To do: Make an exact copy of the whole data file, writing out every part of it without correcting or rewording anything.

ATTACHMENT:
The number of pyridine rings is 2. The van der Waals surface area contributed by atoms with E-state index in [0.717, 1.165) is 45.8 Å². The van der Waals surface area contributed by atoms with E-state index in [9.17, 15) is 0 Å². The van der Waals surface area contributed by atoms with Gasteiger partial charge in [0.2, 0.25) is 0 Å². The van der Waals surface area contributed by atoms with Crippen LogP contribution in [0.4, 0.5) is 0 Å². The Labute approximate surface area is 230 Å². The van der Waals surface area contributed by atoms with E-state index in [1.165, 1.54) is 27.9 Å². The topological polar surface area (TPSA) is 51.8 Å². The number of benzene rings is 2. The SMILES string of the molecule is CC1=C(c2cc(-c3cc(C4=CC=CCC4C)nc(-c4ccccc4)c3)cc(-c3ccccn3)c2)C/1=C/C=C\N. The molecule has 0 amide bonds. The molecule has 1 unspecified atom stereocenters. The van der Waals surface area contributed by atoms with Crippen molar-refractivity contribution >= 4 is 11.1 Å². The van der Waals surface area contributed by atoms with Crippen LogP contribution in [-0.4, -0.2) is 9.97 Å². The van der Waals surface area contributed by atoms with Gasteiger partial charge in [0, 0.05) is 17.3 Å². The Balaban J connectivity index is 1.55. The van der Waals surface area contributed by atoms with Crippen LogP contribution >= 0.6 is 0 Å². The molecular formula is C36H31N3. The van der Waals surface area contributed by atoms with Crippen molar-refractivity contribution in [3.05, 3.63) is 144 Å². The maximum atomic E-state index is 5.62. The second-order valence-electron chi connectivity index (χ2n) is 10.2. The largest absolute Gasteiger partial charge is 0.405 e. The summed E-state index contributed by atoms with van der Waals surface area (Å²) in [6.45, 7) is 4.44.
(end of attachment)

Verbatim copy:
The number of pyridine rings is 2. The van der Waals surface area contributed by atoms with E-state index in [0.717, 1.165) is 45.8 Å². The van der Waals surface area contributed by atoms with E-state index in [9.17, 15) is 0 Å². The van der Waals surface area contributed by atoms with Gasteiger partial charge in [0.2, 0.25) is 0 Å². The van der Waals surface area contributed by atoms with Crippen LogP contribution in [0.4, 0.5) is 0 Å². The Labute approximate surface area is 230 Å². The van der Waals surface area contributed by atoms with E-state index in [1.165, 1.54) is 27.9 Å². The topological polar surface area (TPSA) is 51.8 Å². The number of benzene rings is 2. The SMILES string of the molecule is CC1=C(c2cc(-c3cc(C4=CC=CCC4C)nc(-c4ccccc4)c3)cc(-c3ccccn3)c2)C/1=C/C=C\N. The molecule has 0 amide bonds. The molecule has 1 unspecified atom stereocenters. The van der Waals surface area contributed by atoms with Crippen molar-refractivity contribution >= 4 is 11.1 Å². The van der Waals surface area contributed by atoms with Crippen LogP contribution in [-0.4, -0.2) is 9.97 Å². The van der Waals surface area contributed by atoms with Gasteiger partial charge in [0, 0.05) is 17.3 Å². The Balaban J connectivity index is 1.55. The van der Waals surface area contributed by atoms with Crippen LogP contribution >= 0.6 is 0 Å². The molecular formula is C36H31N3. The van der Waals surface area contributed by atoms with Crippen molar-refractivity contribution in [3.05, 3.63) is 144 Å². The maximum atomic E-state index is 5.62. The second-order valence-electron chi connectivity index (χ2n) is 10.2. The largest absolute Gasteiger partial charge is 0.405 e. The summed E-state index contributed by atoms with van der Waals surface area (Å²) in [6.45, 7) is 4.44.